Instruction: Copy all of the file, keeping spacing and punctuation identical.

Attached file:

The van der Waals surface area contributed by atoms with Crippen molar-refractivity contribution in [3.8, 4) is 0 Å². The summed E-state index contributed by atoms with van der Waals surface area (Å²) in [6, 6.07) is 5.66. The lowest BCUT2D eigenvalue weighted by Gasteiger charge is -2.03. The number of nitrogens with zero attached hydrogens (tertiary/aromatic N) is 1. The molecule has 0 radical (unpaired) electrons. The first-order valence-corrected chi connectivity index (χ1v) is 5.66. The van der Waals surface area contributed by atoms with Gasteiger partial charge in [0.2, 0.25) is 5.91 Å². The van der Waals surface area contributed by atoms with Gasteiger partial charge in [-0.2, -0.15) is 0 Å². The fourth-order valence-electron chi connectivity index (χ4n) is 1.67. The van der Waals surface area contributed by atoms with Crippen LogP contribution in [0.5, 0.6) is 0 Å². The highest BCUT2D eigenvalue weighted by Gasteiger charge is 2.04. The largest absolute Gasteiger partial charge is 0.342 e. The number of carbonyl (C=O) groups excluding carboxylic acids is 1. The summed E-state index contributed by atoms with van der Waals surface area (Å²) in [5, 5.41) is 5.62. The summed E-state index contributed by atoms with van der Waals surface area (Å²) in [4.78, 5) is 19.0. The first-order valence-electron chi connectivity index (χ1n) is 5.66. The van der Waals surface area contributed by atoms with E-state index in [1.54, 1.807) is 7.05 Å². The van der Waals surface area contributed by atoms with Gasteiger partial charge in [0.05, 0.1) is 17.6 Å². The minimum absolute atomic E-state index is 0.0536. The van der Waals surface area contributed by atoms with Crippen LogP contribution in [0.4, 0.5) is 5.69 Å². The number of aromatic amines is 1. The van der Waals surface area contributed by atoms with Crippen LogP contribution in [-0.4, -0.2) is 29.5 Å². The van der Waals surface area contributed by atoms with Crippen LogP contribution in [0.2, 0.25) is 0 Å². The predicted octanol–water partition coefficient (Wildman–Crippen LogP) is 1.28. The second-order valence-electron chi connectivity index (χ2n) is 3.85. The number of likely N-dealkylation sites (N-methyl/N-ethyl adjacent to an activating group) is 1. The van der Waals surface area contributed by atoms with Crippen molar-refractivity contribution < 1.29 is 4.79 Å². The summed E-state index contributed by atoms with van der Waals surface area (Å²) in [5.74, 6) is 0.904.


The van der Waals surface area contributed by atoms with Crippen molar-refractivity contribution in [3.8, 4) is 0 Å². The summed E-state index contributed by atoms with van der Waals surface area (Å²) in [6, 6.07) is 5.66. The lowest BCUT2D eigenvalue weighted by Gasteiger charge is -2.03. The number of nitrogens with zero attached hydrogens (tertiary/aromatic N) is 1. The molecule has 0 radical (unpaired) electrons. The first-order valence-corrected chi connectivity index (χ1v) is 5.66. The van der Waals surface area contributed by atoms with Gasteiger partial charge in [0.2, 0.25) is 5.91 Å². The van der Waals surface area contributed by atoms with Gasteiger partial charge in [-0.2, -0.15) is 0 Å². The fourth-order valence-electron chi connectivity index (χ4n) is 1.67. The van der Waals surface area contributed by atoms with Crippen LogP contribution in [0.5, 0.6) is 0 Å². The highest BCUT2D eigenvalue weighted by Gasteiger charge is 2.04. The largest absolute Gasteiger partial charge is 0.342 e. The number of carbonyl (C=O) groups excluding carboxylic acids is 1. The summed E-state index contributed by atoms with van der Waals surface area (Å²) in [5, 5.41) is 5.62. The summed E-state index contributed by atoms with van der Waals surface area (Å²) in [4.78, 5) is 19.0. The first-order valence-electron chi connectivity index (χ1n) is 5.66. The van der Waals surface area contributed by atoms with E-state index in [1.54, 1.807) is 7.05 Å². The van der Waals surface area contributed by atoms with Gasteiger partial charge in [0.05, 0.1) is 17.6 Å². The minimum absolute atomic E-state index is 0.0536. The van der Waals surface area contributed by atoms with Crippen LogP contribution in [0.4, 0.5) is 5.69 Å². The number of aromatic amines is 1. The van der Waals surface area contributed by atoms with Crippen LogP contribution in [-0.4, -0.2) is 29.5 Å². The van der Waals surface area contributed by atoms with Crippen LogP contribution in [0.2, 0.25) is 0 Å². The predicted octanol–water partition coefficient (Wildman–Crippen LogP) is 1.28. The second-order valence-electron chi connectivity index (χ2n) is 3.85. The number of likely N-dealkylation sites (N-methyl/N-ethyl adjacent to an activating group) is 1. The van der Waals surface area contributed by atoms with Crippen molar-refractivity contribution < 1.29 is 4.79 Å². The summed E-state index contributed by atoms with van der Waals surface area (Å²) in [5.74, 6) is 0.904.